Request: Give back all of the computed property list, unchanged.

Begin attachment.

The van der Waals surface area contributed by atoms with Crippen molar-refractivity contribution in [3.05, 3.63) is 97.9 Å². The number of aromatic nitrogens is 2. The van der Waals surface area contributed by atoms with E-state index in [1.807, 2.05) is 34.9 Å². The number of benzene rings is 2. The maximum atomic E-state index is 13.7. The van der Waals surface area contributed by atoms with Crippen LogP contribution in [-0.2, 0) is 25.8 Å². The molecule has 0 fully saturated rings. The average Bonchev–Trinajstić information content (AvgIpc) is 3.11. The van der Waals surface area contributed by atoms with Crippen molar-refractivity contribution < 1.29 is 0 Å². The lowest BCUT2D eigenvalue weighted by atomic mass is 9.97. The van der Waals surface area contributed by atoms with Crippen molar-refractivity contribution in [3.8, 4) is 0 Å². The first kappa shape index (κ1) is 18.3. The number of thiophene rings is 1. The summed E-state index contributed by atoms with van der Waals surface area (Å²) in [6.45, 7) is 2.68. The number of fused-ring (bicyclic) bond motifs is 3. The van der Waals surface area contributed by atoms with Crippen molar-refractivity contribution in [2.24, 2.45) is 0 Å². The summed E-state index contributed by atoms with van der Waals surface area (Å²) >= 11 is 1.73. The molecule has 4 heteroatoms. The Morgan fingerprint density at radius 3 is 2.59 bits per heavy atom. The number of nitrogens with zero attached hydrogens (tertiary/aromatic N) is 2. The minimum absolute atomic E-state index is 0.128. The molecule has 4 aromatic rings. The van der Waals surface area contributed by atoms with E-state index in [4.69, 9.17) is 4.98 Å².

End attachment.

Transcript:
The van der Waals surface area contributed by atoms with Crippen molar-refractivity contribution in [3.05, 3.63) is 97.9 Å². The number of aromatic nitrogens is 2. The van der Waals surface area contributed by atoms with E-state index in [1.807, 2.05) is 34.9 Å². The number of benzene rings is 2. The maximum atomic E-state index is 13.7. The van der Waals surface area contributed by atoms with Crippen LogP contribution in [-0.2, 0) is 25.8 Å². The molecule has 0 fully saturated rings. The average Bonchev–Trinajstić information content (AvgIpc) is 3.11. The van der Waals surface area contributed by atoms with Crippen molar-refractivity contribution < 1.29 is 0 Å². The lowest BCUT2D eigenvalue weighted by atomic mass is 9.97. The van der Waals surface area contributed by atoms with Crippen molar-refractivity contribution in [3.8, 4) is 0 Å². The first kappa shape index (κ1) is 18.3. The number of thiophene rings is 1. The summed E-state index contributed by atoms with van der Waals surface area (Å²) in [6.45, 7) is 2.68. The number of fused-ring (bicyclic) bond motifs is 3. The van der Waals surface area contributed by atoms with Crippen molar-refractivity contribution in [2.24, 2.45) is 0 Å². The summed E-state index contributed by atoms with van der Waals surface area (Å²) >= 11 is 1.73. The molecule has 4 heteroatoms. The Morgan fingerprint density at radius 3 is 2.59 bits per heavy atom. The number of nitrogens with zero attached hydrogens (tertiary/aromatic N) is 2. The minimum absolute atomic E-state index is 0.128. The molecule has 4 aromatic rings. The van der Waals surface area contributed by atoms with E-state index in [4.69, 9.17) is 4.98 Å².